This seems compatible enough with gcc’s gcov.  One exception is that llvm’s gcov does not recognize the -v switch.  It does output version information for the “—version” and “-version” switches.  I see that lcov (specifically geninfo) uses "gcov -v” to probe its version information, and I suggest switching that to “gcov —version”.  Alternatively, for maximum backwards compatibility safety, the “gcov -v” test could remain in place, and a supplemental test for llvm’s gcov could be added to get_gcov_version() in the case where the regex match fails.  This would only be required if some older (yet supported) versions of gcov did not support the —version long option.

I note that get_gcov_capabilities() relies on the long options being listed in gcov --help.  I’ve worked around that limitation in my patch by explicitly enumerating the capabilities of LLVM gcov.  This is the most brittle part of the patch, but I don’t see a better way around it.

- .gcov file for a small sample program (2 functions, one if-statement,
 ideally with branch and function coverage switches enabled)

$ cat test.c                
#include <stdio.h>

void test( int value ) {
    if (value) {
    } else {

int main(void) {

$ clang -ftest-coverage -fprofile-arcs test.c
$ ./a.out
$ gcov -b -c -a -p test.c  # llvm’s gcov
File 'test.c'
Lines executed:100.00% of 8
Branches executed:100.00% of 2
Taken at least once:100.00% of 2
No calls
test.c:creating 'test.c.gcov'

$ cat test.c.gcov
        -:    0:Source:test.c
        -:    0:Graph:test.gcno
        -:    0:Data:test.gcda
        -:    0:Runs:2
        -:    0:Programs:1
        -:    1:#include <stdio.h>
        -:    2:
function test called 4 returned 100% blocks executed 100%
        -:    3:void test( int value ) {
        4:    4:    if (value) {
        4:    4-block  0
branch  0 taken 2
branch  1 taken 2
        2:    5:        printf("true\n");
        2:    6:    } else {
        2:    6-block  0
        2:    7:        printf("false\n");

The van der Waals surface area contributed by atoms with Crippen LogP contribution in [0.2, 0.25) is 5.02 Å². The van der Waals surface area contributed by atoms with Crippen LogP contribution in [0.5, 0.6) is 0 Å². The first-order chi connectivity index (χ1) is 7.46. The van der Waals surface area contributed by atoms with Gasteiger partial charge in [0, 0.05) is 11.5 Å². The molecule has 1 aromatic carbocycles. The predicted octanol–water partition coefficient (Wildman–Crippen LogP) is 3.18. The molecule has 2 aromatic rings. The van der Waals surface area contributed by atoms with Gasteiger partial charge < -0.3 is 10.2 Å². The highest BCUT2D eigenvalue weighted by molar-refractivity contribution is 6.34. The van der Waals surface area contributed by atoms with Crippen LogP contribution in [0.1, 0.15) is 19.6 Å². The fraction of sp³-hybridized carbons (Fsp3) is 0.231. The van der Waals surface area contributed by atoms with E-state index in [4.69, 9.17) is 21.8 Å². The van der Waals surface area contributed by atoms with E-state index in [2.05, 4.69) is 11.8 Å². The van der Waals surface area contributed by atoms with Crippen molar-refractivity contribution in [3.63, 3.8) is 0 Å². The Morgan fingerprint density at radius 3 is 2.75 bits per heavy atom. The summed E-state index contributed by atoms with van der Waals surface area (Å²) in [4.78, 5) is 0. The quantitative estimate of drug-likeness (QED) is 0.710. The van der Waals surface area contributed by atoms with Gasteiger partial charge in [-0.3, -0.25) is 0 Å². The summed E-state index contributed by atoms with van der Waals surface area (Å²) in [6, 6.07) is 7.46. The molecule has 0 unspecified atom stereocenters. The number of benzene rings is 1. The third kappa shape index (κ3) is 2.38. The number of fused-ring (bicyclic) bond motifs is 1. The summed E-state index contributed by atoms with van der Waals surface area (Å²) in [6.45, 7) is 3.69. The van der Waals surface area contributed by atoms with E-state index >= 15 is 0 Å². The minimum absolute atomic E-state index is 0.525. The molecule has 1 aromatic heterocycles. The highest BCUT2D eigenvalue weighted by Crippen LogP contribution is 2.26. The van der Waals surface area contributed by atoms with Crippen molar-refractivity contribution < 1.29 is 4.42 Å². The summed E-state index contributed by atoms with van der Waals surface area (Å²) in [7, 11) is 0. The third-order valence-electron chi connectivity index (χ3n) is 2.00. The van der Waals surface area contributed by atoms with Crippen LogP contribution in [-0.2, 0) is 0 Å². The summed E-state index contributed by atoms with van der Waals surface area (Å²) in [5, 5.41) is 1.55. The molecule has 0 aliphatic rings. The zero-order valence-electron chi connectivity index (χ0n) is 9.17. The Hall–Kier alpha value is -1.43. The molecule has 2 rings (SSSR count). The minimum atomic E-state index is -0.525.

2:    7-block  0
        -:    8:    }
        4:    9:}
        4:    9-block  0
        -:   10:
function main called 2 returned 100% blocks executed 100%
        -:   11:int main(void) {
        2:   12:    test(1);
        2:   13:    test(0);
        2:   14:}
        2:   14-block  0

- Output of running lcov --capture --initial on a project compiled with
 llvm (--initial will try to read and parse the .gcno files) - lcov
 should report errors when it cannot parse .gcno files

I tested this on a medium-sized project, and stdout is the same for running lcov against llvm’s gcov and gcc’s gcov 4.2.1 (except for the detected version of gcov).  Encouragingly, the info files generated are also byte for byte identical.

The error comes from lcov’s inability to detect llvm-cov’s version
number, thus the change recommended in the previously noted
stackoverflow answer is much of what’s needed (but not quite all).
If it’s desired, I would happily submit a signed patch which allows
llvm-cov to be used by lcov without modifications.

Such a patch would generate a certain level of expectation regarding
lcov's compatibility with llvm-cov. Assuming that the information
requested earlier confirms a sufficient level of compatibility, I'm open
for such a patch.

Great.  I have a patch prepared.  If you’re interested in taking it after reviewing the above, I’ll gladly submit it for your comments.